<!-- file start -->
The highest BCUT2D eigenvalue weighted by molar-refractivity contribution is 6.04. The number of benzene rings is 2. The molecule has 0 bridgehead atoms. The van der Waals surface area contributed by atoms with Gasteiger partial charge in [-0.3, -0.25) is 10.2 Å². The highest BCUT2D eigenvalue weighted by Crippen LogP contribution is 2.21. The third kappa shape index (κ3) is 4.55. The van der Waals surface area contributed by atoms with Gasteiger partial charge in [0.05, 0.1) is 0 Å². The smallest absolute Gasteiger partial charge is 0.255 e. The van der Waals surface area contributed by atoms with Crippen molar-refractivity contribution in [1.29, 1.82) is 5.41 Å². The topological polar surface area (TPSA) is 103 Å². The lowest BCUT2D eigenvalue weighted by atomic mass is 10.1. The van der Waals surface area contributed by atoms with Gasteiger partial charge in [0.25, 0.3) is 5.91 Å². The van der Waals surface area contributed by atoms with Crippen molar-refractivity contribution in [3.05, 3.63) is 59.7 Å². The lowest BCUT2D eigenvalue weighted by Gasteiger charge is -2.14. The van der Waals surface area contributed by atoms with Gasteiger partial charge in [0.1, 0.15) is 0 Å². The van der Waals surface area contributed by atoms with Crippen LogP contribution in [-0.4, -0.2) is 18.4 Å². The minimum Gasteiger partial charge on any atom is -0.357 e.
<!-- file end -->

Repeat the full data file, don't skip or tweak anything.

The highest BCUT2D eigenvalue weighted by molar-refractivity contribution is 6.04. The number of benzene rings is 2. The molecule has 0 bridgehead atoms. The van der Waals surface area contributed by atoms with Gasteiger partial charge in [-0.3, -0.25) is 10.2 Å². The highest BCUT2D eigenvalue weighted by Crippen LogP contribution is 2.21. The third kappa shape index (κ3) is 4.55. The van der Waals surface area contributed by atoms with Gasteiger partial charge in [0.05, 0.1) is 0 Å². The smallest absolute Gasteiger partial charge is 0.255 e. The van der Waals surface area contributed by atoms with Crippen molar-refractivity contribution in [1.29, 1.82) is 5.41 Å². The topological polar surface area (TPSA) is 103 Å². The lowest BCUT2D eigenvalue weighted by atomic mass is 10.1. The van der Waals surface area contributed by atoms with Gasteiger partial charge in [0.25, 0.3) is 5.91 Å². The van der Waals surface area contributed by atoms with Crippen molar-refractivity contribution in [3.05, 3.63) is 59.7 Å². The lowest BCUT2D eigenvalue weighted by Gasteiger charge is -2.14. The van der Waals surface area contributed by atoms with Gasteiger partial charge in [0.1, 0.15) is 0 Å². The van der Waals surface area contributed by atoms with Crippen LogP contribution in [-0.4, -0.2) is 18.4 Å². The minimum Gasteiger partial charge on any atom is -0.357 e.